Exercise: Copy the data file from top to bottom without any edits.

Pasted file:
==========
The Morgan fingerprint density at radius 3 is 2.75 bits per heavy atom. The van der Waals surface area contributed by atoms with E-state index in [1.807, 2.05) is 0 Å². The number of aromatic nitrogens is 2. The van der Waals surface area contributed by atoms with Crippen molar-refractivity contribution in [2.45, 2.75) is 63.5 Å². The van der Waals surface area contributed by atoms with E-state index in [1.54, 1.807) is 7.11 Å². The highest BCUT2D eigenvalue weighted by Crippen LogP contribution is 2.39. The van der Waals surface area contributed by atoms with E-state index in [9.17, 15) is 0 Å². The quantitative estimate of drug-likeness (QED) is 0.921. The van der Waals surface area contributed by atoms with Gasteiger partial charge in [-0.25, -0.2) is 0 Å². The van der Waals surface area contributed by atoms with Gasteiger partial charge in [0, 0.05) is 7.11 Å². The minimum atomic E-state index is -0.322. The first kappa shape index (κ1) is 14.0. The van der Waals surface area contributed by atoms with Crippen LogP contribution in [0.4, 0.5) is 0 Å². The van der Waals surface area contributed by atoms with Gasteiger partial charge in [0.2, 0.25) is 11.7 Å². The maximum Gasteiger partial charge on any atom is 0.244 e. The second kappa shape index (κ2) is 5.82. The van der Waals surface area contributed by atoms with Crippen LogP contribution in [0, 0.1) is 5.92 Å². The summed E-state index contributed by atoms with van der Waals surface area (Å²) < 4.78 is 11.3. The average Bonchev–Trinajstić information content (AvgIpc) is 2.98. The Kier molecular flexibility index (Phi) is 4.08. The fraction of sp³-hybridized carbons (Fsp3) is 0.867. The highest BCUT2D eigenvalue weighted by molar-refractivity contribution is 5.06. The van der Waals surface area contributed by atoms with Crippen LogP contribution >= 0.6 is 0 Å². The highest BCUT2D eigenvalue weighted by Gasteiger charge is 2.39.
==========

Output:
The Morgan fingerprint density at radius 3 is 2.75 bits per heavy atom. The van der Waals surface area contributed by atoms with E-state index in [1.807, 2.05) is 0 Å². The number of aromatic nitrogens is 2. The van der Waals surface area contributed by atoms with Crippen molar-refractivity contribution in [2.45, 2.75) is 63.5 Å². The van der Waals surface area contributed by atoms with E-state index in [1.54, 1.807) is 7.11 Å². The highest BCUT2D eigenvalue weighted by Crippen LogP contribution is 2.39. The van der Waals surface area contributed by atoms with E-state index in [9.17, 15) is 0 Å². The quantitative estimate of drug-likeness (QED) is 0.921. The van der Waals surface area contributed by atoms with Gasteiger partial charge in [-0.25, -0.2) is 0 Å². The van der Waals surface area contributed by atoms with Gasteiger partial charge in [0, 0.05) is 7.11 Å². The minimum atomic E-state index is -0.322. The first kappa shape index (κ1) is 14.0. The van der Waals surface area contributed by atoms with Crippen LogP contribution in [0.4, 0.5) is 0 Å². The van der Waals surface area contributed by atoms with Gasteiger partial charge in [0.2, 0.25) is 11.7 Å². The maximum Gasteiger partial charge on any atom is 0.244 e. The second kappa shape index (κ2) is 5.82. The van der Waals surface area contributed by atoms with Crippen LogP contribution in [0, 0.1) is 5.92 Å². The summed E-state index contributed by atoms with van der Waals surface area (Å²) < 4.78 is 11.3. The average Bonchev–Trinajstić information content (AvgIpc) is 2.98. The Kier molecular flexibility index (Phi) is 4.08. The fraction of sp³-hybridized carbons (Fsp3) is 0.867. The highest BCUT2D eigenvalue weighted by molar-refractivity contribution is 5.06. The van der Waals surface area contributed by atoms with Crippen LogP contribution >= 0.6 is 0 Å². The highest BCUT2D eigenvalue weighted by Gasteiger charge is 2.39.